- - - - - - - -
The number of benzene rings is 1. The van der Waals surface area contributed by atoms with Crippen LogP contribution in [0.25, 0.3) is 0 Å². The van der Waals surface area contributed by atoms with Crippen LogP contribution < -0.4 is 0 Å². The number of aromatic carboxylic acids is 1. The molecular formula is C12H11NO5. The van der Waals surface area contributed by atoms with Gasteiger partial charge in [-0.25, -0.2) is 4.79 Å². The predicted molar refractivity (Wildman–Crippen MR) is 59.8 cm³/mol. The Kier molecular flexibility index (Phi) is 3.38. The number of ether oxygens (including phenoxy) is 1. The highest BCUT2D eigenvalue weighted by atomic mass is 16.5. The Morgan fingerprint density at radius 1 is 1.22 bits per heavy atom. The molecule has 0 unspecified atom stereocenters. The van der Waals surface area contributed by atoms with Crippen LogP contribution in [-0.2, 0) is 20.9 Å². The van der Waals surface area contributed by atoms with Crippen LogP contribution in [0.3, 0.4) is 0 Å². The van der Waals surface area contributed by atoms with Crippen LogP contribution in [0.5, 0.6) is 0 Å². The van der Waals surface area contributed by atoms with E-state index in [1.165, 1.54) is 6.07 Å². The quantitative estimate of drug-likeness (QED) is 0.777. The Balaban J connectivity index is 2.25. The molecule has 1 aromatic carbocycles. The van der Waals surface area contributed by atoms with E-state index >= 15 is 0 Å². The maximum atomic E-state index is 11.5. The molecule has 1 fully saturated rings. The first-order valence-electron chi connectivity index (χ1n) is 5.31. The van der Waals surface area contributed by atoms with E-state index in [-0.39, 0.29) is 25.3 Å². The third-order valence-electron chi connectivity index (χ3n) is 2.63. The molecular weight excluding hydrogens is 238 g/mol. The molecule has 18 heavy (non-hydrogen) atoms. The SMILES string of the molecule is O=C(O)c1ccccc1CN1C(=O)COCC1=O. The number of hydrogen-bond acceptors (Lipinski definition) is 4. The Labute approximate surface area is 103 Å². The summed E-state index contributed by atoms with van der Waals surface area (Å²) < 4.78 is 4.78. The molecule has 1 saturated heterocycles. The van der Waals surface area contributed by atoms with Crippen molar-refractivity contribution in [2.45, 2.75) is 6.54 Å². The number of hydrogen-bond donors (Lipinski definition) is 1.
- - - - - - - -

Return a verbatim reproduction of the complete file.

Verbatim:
The number of benzene rings is 1. The van der Waals surface area contributed by atoms with Crippen LogP contribution in [0.25, 0.3) is 0 Å². The van der Waals surface area contributed by atoms with Crippen LogP contribution < -0.4 is 0 Å². The number of aromatic carboxylic acids is 1. The molecular formula is C12H11NO5. The van der Waals surface area contributed by atoms with Gasteiger partial charge in [-0.25, -0.2) is 4.79 Å². The predicted molar refractivity (Wildman–Crippen MR) is 59.8 cm³/mol. The Kier molecular flexibility index (Phi) is 3.38. The number of ether oxygens (including phenoxy) is 1. The highest BCUT2D eigenvalue weighted by atomic mass is 16.5. The Morgan fingerprint density at radius 1 is 1.22 bits per heavy atom. The molecule has 0 unspecified atom stereocenters. The van der Waals surface area contributed by atoms with Crippen LogP contribution in [-0.2, 0) is 20.9 Å². The van der Waals surface area contributed by atoms with Crippen LogP contribution in [0.3, 0.4) is 0 Å². The van der Waals surface area contributed by atoms with Crippen LogP contribution in [0.5, 0.6) is 0 Å². The van der Waals surface area contributed by atoms with E-state index in [1.165, 1.54) is 6.07 Å². The quantitative estimate of drug-likeness (QED) is 0.777. The Balaban J connectivity index is 2.25. The molecule has 1 aromatic carbocycles. The van der Waals surface area contributed by atoms with E-state index >= 15 is 0 Å². The maximum atomic E-state index is 11.5. The molecule has 1 fully saturated rings. The first-order valence-electron chi connectivity index (χ1n) is 5.31. The van der Waals surface area contributed by atoms with E-state index in [-0.39, 0.29) is 25.3 Å². The third-order valence-electron chi connectivity index (χ3n) is 2.63. The molecular weight excluding hydrogens is 238 g/mol. The molecule has 18 heavy (non-hydrogen) atoms. The SMILES string of the molecule is O=C(O)c1ccccc1CN1C(=O)COCC1=O. The number of hydrogen-bond acceptors (Lipinski definition) is 4. The Labute approximate surface area is 103 Å². The summed E-state index contributed by atoms with van der Waals surface area (Å²) < 4.78 is 4.78. The molecule has 1 saturated heterocycles. The van der Waals surface area contributed by atoms with Crippen molar-refractivity contribution in [2.45, 2.75) is 6.54 Å². The number of hydrogen-bond donors (Lipinski definition) is 1.